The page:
Stress and Pregnancy
From the U.S. Department of Health and Human Services, I’m Ira Dreyfuss with HHS HealthBeat.
A study indicates being stressed may reduce the chances of becoming pregnant. Researchers in the United States and England measured women’s levels of a body chemical in saliva that’s considered a barometer of stress – alpha-amylase. They followed the women for six months. And they say women with higher levels were less likely than women with lower levels to get pregnant each day during the fertile window.
At the National Institutes of Health, researcher Germaine Louis:
``However you best relax, as long as it’s healthy and won’t have further implications for trying to get pregnant, is something that you might want to consider.’’ (8 seconds)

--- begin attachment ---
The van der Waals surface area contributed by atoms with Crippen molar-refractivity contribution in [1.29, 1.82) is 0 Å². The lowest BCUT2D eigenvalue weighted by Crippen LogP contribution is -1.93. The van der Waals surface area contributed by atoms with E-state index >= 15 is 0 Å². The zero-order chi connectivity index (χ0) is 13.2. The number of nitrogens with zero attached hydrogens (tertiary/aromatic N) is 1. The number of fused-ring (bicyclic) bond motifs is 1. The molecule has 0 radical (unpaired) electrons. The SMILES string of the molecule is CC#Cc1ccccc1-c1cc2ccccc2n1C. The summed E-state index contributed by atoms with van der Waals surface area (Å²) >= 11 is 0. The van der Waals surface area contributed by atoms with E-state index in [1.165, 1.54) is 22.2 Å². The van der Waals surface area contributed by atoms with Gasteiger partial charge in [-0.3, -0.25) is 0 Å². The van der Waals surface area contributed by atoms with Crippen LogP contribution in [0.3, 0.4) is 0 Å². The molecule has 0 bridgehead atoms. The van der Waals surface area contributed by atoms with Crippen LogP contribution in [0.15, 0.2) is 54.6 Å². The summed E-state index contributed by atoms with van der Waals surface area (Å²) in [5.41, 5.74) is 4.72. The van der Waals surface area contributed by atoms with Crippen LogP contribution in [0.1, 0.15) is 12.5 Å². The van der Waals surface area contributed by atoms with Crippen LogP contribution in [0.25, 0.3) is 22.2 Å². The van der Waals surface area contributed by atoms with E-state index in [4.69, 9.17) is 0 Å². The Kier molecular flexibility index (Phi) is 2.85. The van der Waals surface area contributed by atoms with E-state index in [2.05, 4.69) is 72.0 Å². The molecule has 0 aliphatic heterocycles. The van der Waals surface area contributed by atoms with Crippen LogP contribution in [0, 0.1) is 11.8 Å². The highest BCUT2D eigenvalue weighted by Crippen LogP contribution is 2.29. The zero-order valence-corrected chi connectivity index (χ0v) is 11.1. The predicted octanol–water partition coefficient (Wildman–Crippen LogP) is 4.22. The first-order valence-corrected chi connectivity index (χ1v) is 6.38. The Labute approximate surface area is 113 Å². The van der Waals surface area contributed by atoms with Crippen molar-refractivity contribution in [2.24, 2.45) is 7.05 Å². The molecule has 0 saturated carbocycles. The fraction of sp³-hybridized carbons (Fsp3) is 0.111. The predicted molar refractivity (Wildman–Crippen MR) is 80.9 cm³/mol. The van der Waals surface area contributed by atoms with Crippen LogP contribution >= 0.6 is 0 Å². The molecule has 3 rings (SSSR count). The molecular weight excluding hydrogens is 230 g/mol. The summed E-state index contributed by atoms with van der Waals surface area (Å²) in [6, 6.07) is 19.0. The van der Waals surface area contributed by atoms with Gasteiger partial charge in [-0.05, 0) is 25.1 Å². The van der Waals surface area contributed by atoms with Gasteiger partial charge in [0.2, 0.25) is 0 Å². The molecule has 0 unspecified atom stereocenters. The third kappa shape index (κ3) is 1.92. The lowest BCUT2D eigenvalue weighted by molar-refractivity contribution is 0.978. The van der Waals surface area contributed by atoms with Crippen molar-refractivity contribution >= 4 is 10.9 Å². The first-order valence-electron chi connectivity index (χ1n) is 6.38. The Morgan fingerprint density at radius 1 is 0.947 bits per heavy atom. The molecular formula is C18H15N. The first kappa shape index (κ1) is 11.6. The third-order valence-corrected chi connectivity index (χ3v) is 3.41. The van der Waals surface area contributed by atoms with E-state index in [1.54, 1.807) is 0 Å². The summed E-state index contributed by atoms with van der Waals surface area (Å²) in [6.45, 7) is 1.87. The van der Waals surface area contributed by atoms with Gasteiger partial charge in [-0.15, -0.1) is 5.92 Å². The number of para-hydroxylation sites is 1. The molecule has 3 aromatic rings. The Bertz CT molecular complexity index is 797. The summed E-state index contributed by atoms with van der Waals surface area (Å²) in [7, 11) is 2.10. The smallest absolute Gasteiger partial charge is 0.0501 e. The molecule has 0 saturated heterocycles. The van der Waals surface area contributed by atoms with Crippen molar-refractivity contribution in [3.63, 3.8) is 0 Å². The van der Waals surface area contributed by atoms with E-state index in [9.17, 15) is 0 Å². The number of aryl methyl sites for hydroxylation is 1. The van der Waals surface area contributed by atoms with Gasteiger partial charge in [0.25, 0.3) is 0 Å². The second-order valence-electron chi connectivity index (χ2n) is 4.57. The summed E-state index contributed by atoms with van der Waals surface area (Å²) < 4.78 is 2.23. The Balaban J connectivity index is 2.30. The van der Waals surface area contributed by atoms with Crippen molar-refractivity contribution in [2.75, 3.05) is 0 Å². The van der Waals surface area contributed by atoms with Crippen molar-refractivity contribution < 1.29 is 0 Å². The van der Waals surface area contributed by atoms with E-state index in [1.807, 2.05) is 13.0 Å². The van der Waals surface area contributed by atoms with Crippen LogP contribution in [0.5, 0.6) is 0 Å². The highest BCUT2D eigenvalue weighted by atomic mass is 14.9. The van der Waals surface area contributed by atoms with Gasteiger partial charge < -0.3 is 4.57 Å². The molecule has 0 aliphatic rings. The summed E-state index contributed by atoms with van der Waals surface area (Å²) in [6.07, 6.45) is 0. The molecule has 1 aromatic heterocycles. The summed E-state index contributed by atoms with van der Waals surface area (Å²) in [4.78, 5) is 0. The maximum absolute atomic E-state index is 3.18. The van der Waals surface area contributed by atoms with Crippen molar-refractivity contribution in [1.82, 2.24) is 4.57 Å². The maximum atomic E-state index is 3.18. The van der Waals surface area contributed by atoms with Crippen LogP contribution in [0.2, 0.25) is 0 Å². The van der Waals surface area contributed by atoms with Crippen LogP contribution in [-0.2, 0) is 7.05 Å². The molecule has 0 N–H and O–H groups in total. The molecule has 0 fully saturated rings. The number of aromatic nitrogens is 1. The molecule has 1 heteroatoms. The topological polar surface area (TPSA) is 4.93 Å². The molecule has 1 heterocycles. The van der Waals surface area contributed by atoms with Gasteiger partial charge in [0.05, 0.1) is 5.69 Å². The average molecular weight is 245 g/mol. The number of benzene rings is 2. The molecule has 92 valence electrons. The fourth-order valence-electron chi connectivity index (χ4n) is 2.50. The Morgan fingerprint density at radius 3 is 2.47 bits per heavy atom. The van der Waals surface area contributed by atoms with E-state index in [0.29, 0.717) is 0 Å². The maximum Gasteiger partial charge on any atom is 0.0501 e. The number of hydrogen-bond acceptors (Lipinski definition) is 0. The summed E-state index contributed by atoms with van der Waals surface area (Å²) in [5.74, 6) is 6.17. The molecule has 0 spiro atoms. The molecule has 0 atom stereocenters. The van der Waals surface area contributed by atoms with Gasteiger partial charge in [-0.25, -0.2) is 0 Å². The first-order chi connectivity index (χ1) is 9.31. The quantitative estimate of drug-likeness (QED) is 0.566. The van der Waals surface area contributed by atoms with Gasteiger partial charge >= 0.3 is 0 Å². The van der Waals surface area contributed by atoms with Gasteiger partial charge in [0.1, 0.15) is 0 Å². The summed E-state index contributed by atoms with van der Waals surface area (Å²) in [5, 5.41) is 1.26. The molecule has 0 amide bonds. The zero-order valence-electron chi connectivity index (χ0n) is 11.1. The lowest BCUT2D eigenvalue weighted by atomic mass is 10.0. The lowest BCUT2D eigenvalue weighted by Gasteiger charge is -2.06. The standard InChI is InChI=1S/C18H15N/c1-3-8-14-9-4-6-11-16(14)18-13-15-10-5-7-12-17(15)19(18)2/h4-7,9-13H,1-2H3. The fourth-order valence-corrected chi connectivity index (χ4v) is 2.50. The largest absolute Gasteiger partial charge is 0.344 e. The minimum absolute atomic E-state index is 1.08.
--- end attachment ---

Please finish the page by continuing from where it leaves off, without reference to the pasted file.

Dr. Louis cautions that alcohol and smoking should be avoided as a means of reducing stress.
The study is in the journal Fertility and Sterility.
Learn more at hhs.gov.
HHS HealthBeat is a production of the U.S. Department of Health and Human Services. I’m Ira Dreyfuss.
Last revised: May 7, 2011